(Please note that I am trying to finish my first report, which is tentatively titled "Understanding Government Finance". This work has meant that I have not had time to think about the personal finance section of my web site. I may write a few articles about the publishing process, as it provides an insight how I intend to make some money, and thus fits within the personal finance sphere. At some point, I expect to write reports on personal finance topics, and the initial research will show up in this section of the web site.)
Why Passive Macro?I call what I do "passive macro" as "macro" investing is typically associated with fairly active trading across asset classes all over the world. This style of investing is reasonable if you are running a hedge fund, but running your personal finances like a hedge fund does not appear to make a whole lot of sense.
I want to position my portfolio in a way that takes advantage of trends in the macro-economy, but I want to be able to sit in the position for a long time. I want to be able to take a holiday for a few weeks and not worry about my portfolio blowing up when I am away. This eliminates active option strategies, or buying junk equities that happen to be in a bubble.
As I note in the article, this also means that I do not waste time trying to pick individual stocks. I may have done OK on average, but the success was solely because I was clustered in a few industries. Now that there is a wide variety of exchange-traded funds (ETF's) to choose from, I could achieve the same type of industry exposure without delving into company financials.
(As an aside, I cringed somewhat at the sentence "Mr. Romanchuk was once a stock picker." Although this was true for my personal portfolio, but when I worked in finance, I was pretty much the exact opposite of a stock picker - I was a macro-driven rates analyst.)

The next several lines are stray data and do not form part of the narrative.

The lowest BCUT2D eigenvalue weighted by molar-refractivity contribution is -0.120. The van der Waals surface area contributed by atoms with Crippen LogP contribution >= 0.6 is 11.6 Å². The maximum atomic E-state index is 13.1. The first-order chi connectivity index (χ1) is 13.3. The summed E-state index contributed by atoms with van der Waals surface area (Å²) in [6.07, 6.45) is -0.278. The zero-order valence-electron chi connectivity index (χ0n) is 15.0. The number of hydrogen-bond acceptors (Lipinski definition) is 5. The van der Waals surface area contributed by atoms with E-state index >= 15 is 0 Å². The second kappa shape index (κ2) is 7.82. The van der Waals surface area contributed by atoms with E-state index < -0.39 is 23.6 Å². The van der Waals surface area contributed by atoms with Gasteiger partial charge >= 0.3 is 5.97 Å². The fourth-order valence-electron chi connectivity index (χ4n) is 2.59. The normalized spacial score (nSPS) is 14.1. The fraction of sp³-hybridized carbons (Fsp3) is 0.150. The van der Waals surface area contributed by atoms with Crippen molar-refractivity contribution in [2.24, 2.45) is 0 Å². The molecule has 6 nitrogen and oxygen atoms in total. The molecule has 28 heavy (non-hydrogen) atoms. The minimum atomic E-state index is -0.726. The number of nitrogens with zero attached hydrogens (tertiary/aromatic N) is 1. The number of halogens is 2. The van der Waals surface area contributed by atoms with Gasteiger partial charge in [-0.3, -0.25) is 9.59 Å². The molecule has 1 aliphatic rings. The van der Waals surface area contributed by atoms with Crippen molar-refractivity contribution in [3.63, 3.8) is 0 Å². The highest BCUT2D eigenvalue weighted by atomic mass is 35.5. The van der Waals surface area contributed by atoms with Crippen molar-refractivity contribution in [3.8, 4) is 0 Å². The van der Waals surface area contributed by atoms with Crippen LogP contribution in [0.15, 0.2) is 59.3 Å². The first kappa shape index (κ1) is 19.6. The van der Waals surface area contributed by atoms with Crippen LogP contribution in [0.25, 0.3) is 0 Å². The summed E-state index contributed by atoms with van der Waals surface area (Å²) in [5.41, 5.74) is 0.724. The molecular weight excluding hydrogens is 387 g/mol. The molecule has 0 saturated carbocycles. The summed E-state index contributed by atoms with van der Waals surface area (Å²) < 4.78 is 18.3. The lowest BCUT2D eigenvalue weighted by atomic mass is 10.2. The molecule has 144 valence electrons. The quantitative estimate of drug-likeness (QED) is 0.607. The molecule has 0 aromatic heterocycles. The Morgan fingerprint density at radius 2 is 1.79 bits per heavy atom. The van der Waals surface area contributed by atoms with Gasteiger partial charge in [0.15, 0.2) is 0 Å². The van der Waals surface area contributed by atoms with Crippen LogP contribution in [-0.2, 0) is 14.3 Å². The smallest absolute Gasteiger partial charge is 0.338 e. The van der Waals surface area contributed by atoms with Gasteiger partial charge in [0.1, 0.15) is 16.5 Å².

Canadian Dollar Example
The article referred to my buying U.S. stocks and bonds, which was a great idea - up until the article was published. (How's that for timing?) I had largely moved my bond holdings into U.S. Treasury ETFs back when the Canadian dollar was trading roughly at par with the U.S. dollar. (In the chart above shows the number of Canadian dollars needed to purchase U.S. $1; and so a higher number means a weaker Canadian dollar.)
When the article came out, I has been in the process of getting out of that U.S. dollar position; I should have finished the job, as the Canadian dollar gained about 5% since then.
But the thought process was simple - the Canadian dollar was heavily overvalued, and the Canadian economy will be under pressure as the housing bubble deflates. Bond yields between the two countries are likely to remain close to each other, so U.S. Treasurys were going to outperform in the long term as the U.S. dollar would have a strengthening trend. The position was entirely reasonable on its own merits, and so I had the capacity to sit and wait for the Canadian dollar weakness to occur.
This gave me a way to enhance the returns of the bond portion of my portfolio, without using the standard strategy: buying lower-quality corporate bonds. Buying corporate bonds will normally enhance returns, but you will pay the price when the inevitable recession hits. By taking currency risk instead of credit risk, I did not have to worry about timing the onset of the next recession.
In summary, it gave me what I wanted: I could passively sit and wait in the position while I wait for trends to move into my favour.
(c) Brian Romanchuk 2015